We have improved the HDR function in Qimage Ultimate 2016.126 to produce clean, artifact-free results over a wide range of settings.  The process remains as simple as before.  For example, in a landscape shot with trees and sky, first draw your exposure box around the brightest clouds in the sky to recover as many highlights as possible.  Then use fill light to bring out details in the shadows (trees, buildings, etc.).  Since fill light is a smooth brightening curve, some detail will be lost in the sky/clouds.  To bring back highlight detail in the sky and clouds and make your HDR image, drag the HDRv2 slider to the right to maximize detail in the sky and clouds and stop when your changes reach the skyline.  HDR v2 allows precise control over highlight detail without producing ghosting or other artifacts where landscape meets sky.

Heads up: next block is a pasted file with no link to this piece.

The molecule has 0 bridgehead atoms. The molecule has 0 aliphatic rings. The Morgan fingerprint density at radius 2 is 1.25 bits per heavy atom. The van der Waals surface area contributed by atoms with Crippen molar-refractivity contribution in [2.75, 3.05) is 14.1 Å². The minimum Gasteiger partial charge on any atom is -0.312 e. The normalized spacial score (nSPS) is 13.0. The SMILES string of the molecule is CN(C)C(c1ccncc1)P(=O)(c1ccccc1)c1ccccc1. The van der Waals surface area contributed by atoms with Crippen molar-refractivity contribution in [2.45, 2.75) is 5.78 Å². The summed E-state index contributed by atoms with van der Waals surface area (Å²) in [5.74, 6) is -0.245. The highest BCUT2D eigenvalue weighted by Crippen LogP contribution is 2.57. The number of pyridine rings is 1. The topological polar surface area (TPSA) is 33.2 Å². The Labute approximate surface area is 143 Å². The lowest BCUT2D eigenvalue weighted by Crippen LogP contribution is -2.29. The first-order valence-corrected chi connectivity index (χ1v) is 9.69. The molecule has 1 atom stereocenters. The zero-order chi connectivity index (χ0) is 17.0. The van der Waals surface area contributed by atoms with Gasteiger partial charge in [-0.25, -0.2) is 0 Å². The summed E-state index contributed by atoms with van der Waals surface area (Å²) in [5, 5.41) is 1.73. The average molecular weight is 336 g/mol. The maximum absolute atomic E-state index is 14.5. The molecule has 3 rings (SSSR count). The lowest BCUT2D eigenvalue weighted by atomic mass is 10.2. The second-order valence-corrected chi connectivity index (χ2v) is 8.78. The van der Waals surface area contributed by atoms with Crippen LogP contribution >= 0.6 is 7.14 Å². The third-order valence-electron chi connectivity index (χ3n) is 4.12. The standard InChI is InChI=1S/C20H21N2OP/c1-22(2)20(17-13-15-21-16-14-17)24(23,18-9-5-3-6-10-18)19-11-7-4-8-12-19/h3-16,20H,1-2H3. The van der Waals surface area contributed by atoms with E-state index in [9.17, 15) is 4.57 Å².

HDRv2 Example

Single Raw HDR in Qimage Ultimate Explained

High Dynamic Range or "HDR" photos allow you to display a much greater dynamic range in your photos than can be displayed (on your monitor) or printed (on your printer) using standard developing techniques.  Tools exist that allow you to take multiple exposures (by bracketing for example) and then "meld" the exposures together to get better light-to-dark range in your photos.  We at ddisoftware have found, however, that many times photographers are going through the hassle of trying to take and combine multiple exposures when in many cases, a single raw contains enough dynamic range to do an even better job without trying to mix and match different exposures!